I had a lecture at 9:30 am and it was almost 9:10 am and here I was, still sitting at home, waiting for the Uber driver to arrive with his car. On arriving, I got in and immediately instructed him, “Bhaiyya, thoda jaldi chaliye, OT attend karna hain.”

He started the car and asked if I was a doctor. I told him that I am a med school student. He gave me a broad smile and said, “Meri beti bhi doctor hain.”

Honestly, I wasn’t in the mood to listen to him and hence, didn’t bother replying. He continued, “Wo Delhi mein AIIMS hain na, waha neurosurgeon hain meri beti.”

Dumbfounded would be an understatement to describe my reaction then. AIIMS is a dream institution to every med school student and thanks to my disgusting habit of stereotyping, I found it difficult to accept the fact that an Uber driver could have a neurosurgeon as a daughter.

Also read: Mumbai Can Now Book An Ambulance Similar To Booking An Uber Or Ola

What follows is the story of Ashok Singh, a Kolkata-based Uber driver who has raised a neurosurgeon daughter and an IIM grad son despite all odds.

Ashok hails from the Chhapra district of Bihar. “Hum sab land sell karke chaale aye, mera biwi apna kangan sab bech k chali ayi Kolkata. Us paise se humne taxi kharida.” (We sold all our land and my wife sold her ornaments and moved to Kolkata. We bought a taxi with that money.

Ashok is now in his late 60s. For almost two decades of his life, he has worked 12-15 hour shifts driving cars. He used to drive an ambulance for 10-hour shifts followed by his taxi for 3-4 hours every day. Whatever money he earned went into the children’s education.

His eyes shine when he tells me how his chaachi had discouraged the education of his daughter. “Beti hain, padh ke kya karegi ye…MBBS toh nahi banegi na?”( She’s a girl, what is she going to do by studying? It’s not like she’s going to get an MBBS degree). Well, the joke is on chachi, I guess. Dr. Aditi Singh, elder daughter of Uber driver Ashok Singh happens to be one of the top-ranked neurosurgeons in India.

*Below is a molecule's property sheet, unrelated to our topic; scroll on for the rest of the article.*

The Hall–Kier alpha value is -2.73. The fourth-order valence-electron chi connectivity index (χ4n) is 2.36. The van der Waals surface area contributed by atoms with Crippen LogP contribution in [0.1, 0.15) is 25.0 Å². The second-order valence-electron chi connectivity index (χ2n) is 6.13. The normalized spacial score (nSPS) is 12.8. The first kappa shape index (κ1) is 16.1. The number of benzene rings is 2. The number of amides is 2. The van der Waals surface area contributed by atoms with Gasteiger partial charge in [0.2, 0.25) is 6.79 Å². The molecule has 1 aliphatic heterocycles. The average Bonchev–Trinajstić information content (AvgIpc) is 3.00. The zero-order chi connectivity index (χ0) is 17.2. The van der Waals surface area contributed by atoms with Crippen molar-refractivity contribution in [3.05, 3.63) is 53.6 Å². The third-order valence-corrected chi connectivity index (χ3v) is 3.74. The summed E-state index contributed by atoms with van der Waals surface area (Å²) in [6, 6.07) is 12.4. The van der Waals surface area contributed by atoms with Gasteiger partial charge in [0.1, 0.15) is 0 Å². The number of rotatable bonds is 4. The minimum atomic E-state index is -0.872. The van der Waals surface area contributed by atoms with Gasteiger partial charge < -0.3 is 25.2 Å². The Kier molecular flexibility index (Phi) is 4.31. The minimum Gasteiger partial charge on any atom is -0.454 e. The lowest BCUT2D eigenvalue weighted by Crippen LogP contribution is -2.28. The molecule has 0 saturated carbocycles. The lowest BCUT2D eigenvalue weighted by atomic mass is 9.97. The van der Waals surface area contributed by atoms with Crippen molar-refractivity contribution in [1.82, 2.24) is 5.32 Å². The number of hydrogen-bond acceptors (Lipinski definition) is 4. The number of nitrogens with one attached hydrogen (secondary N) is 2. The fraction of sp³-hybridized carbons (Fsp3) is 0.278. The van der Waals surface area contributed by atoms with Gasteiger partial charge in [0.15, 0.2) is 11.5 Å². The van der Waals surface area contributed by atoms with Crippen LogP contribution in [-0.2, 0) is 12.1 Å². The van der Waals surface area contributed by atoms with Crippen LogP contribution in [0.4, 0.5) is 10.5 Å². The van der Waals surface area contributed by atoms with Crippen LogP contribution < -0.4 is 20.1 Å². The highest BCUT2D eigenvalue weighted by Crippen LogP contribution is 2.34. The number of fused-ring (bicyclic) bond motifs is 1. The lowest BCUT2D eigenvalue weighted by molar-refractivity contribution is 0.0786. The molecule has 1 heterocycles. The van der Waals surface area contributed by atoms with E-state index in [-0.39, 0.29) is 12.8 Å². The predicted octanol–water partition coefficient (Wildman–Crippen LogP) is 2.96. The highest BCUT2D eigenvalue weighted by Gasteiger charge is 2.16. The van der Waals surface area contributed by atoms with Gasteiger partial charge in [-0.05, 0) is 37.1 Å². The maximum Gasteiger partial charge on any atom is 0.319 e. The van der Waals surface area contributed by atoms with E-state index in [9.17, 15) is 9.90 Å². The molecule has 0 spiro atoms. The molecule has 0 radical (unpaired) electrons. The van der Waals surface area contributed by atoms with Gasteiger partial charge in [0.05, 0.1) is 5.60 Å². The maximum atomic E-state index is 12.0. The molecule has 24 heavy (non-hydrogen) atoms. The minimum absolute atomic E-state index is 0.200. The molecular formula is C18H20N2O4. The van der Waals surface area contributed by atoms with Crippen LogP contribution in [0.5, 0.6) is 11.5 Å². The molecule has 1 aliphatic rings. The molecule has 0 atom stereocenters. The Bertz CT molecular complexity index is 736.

He tells with mirth in his voice that his daughter never needed telling to study. In fact, his son (who got into IIM Kolkata last year) often had to be given a slap or two in order to make him study, but Aditi was always on point with her studies.

Aditi stood second in the state in her class 10 exams and again third in her class 12 exams. Ashok is now the grandfather to a two-year-old angel who happens to be a real smarty from the videos he showed me in the car.

The Uber receipt of my ride with Mr. Ashok, the only evidence I have of being in the company of such a great man.

After hearing all this, I asked the obvious question: why are you still driving an Uber?

The answer I received was an eye opener on so many different levels. He said he might be old, but not withered. He slowed down the car and proudly explained to me how he has not taken any monetary help from his children till date.

Ashok Singh believes in the religion of work and explained to me there’s nothing to life without work. Working gives him a sense of purpose, an opportunity to carve out an identity for himself. The word retirement does not exist in his dictionary and he wants to work for as long as he can sit up.

“I go and stay with my daughter occasionally but I have performed her Kanyadaan and it would be extremely disrespectful to live on her money now.”

We millennials will find it easy to explain this off as patriarchy, but there is more of an old-man’s-pride than patriarchy in his choice to continue working.

There is something which Mr. Ashok told me that day that I hope to never forget. I love tolearn from people and it is one of the finest things anyone has ever taught me.

Insaan ki zindagi mein na jasbaad hona chahiye; bina jasbaad ki kaam kabhi safal nahi hota. Safalta ki koi short cut nahi hota.

(There has to be some spirit in a person’s life; unspirited work is never successful. there is never a short cut to success). Mr. Ashok went on to explain how people want everything easily in life and how that is harming the social construct.

I got to see endless photos of his daughter and grandson on his phone and hear funny anecdotes of his experiences at AIIMS while going to visit his daughter.

By this time, I no longer cared if I could make it to the morning lecture. Some of the most important lessons of life are learnt outside air conditioned classrooms and the Uber ride on the 5th of July, 2017 was one of the best 50 minutes of my life till date. Thank you Uber for this invaluable gift!

The only regret I have is not having a photo of him. I contacted him later and he could not supply me with photos as he is outside Kolkata and has no Internet. He said he will send me lots of photos on returning and once he does that, I will upload the photos here.

Please note: Mr. Ashok may be contacted via my social handles and I can provide you with further information, if you so wish.

Image credits: Google and phone screenshot

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